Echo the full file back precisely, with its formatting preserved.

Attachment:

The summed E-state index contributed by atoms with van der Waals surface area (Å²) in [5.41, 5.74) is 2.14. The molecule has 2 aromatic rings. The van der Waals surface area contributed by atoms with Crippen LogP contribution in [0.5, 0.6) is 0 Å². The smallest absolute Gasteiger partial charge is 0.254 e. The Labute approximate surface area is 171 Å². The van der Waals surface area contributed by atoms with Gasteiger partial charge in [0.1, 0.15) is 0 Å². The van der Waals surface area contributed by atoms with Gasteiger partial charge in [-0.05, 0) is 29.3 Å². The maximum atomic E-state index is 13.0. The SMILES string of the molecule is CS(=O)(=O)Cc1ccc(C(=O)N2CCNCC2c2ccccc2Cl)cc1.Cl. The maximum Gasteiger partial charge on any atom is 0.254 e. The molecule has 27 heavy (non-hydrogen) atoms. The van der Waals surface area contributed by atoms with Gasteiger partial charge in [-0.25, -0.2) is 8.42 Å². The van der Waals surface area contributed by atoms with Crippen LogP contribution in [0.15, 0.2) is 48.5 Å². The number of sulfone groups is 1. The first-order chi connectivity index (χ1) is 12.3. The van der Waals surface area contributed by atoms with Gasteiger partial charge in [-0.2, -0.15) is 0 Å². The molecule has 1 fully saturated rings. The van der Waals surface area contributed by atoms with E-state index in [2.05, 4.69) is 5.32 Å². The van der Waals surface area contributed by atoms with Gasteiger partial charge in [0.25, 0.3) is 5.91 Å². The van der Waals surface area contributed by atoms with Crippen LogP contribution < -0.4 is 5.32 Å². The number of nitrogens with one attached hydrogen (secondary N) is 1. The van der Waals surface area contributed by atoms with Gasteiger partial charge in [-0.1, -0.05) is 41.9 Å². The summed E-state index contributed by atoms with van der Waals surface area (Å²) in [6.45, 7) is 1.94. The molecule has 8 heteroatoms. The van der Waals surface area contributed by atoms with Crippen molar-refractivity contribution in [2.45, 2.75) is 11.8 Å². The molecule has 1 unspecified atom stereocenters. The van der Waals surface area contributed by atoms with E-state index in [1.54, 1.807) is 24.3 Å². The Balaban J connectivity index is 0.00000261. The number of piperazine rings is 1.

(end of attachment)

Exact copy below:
The summed E-state index contributed by atoms with van der Waals surface area (Å²) in [5.41, 5.74) is 2.14. The molecule has 2 aromatic rings. The van der Waals surface area contributed by atoms with Crippen LogP contribution in [0.5, 0.6) is 0 Å². The smallest absolute Gasteiger partial charge is 0.254 e. The Labute approximate surface area is 171 Å². The van der Waals surface area contributed by atoms with Gasteiger partial charge in [0.1, 0.15) is 0 Å². The van der Waals surface area contributed by atoms with Gasteiger partial charge in [-0.05, 0) is 29.3 Å². The maximum atomic E-state index is 13.0. The SMILES string of the molecule is CS(=O)(=O)Cc1ccc(C(=O)N2CCNCC2c2ccccc2Cl)cc1.Cl. The maximum Gasteiger partial charge on any atom is 0.254 e. The molecule has 27 heavy (non-hydrogen) atoms. The van der Waals surface area contributed by atoms with Gasteiger partial charge in [-0.25, -0.2) is 8.42 Å². The van der Waals surface area contributed by atoms with Crippen LogP contribution in [0.15, 0.2) is 48.5 Å². The number of sulfone groups is 1. The first-order chi connectivity index (χ1) is 12.3. The van der Waals surface area contributed by atoms with Gasteiger partial charge in [-0.2, -0.15) is 0 Å². The molecule has 1 fully saturated rings. The van der Waals surface area contributed by atoms with E-state index in [2.05, 4.69) is 5.32 Å². The van der Waals surface area contributed by atoms with Gasteiger partial charge in [0.25, 0.3) is 5.91 Å². The van der Waals surface area contributed by atoms with Crippen LogP contribution < -0.4 is 5.32 Å². The number of nitrogens with one attached hydrogen (secondary N) is 1. The van der Waals surface area contributed by atoms with Gasteiger partial charge in [-0.1, -0.05) is 41.9 Å². The summed E-state index contributed by atoms with van der Waals surface area (Å²) in [6.45, 7) is 1.94. The molecule has 8 heteroatoms. The van der Waals surface area contributed by atoms with Crippen molar-refractivity contribution in [2.45, 2.75) is 11.8 Å². The molecule has 1 unspecified atom stereocenters. The van der Waals surface area contributed by atoms with E-state index in [1.54, 1.807) is 24.3 Å². The Balaban J connectivity index is 0.00000261. The number of piperazine rings is 1.